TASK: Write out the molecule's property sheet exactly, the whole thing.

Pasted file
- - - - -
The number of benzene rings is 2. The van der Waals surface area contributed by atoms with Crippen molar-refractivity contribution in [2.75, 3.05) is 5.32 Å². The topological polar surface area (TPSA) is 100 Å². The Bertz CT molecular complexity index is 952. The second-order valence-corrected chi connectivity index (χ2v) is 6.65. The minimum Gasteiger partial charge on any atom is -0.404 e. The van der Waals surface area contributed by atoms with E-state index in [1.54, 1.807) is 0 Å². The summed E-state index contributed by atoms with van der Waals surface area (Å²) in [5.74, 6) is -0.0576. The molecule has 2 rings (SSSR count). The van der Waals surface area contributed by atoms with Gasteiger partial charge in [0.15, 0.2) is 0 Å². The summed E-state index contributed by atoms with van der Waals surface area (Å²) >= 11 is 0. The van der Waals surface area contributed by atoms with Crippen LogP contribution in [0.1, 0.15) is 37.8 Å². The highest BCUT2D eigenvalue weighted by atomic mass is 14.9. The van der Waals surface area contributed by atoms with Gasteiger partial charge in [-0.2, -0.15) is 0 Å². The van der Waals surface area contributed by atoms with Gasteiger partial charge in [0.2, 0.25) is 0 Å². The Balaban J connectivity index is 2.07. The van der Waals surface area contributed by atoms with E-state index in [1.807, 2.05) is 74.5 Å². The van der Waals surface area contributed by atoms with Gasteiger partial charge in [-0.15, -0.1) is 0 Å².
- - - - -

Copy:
The number of benzene rings is 2. The van der Waals surface area contributed by atoms with Crippen molar-refractivity contribution in [2.75, 3.05) is 5.32 Å². The topological polar surface area (TPSA) is 100 Å². The Bertz CT molecular complexity index is 952. The second-order valence-corrected chi connectivity index (χ2v) is 6.65. The minimum Gasteiger partial charge on any atom is -0.404 e. The van der Waals surface area contributed by atoms with E-state index in [1.54, 1.807) is 0 Å². The summed E-state index contributed by atoms with van der Waals surface area (Å²) in [5.74, 6) is -0.0576. The molecule has 2 rings (SSSR count). The van der Waals surface area contributed by atoms with Gasteiger partial charge in [0.15, 0.2) is 0 Å². The summed E-state index contributed by atoms with van der Waals surface area (Å²) >= 11 is 0. The van der Waals surface area contributed by atoms with Crippen LogP contribution in [0.1, 0.15) is 37.8 Å². The highest BCUT2D eigenvalue weighted by atomic mass is 14.9. The van der Waals surface area contributed by atoms with Gasteiger partial charge in [-0.2, -0.15) is 0 Å². The van der Waals surface area contributed by atoms with Gasteiger partial charge in [0.2, 0.25) is 0 Å². The Balaban J connectivity index is 2.07. The van der Waals surface area contributed by atoms with E-state index in [1.807, 2.05) is 74.5 Å². The van der Waals surface area contributed by atoms with Gasteiger partial charge in [-0.15, -0.1) is 0 Å².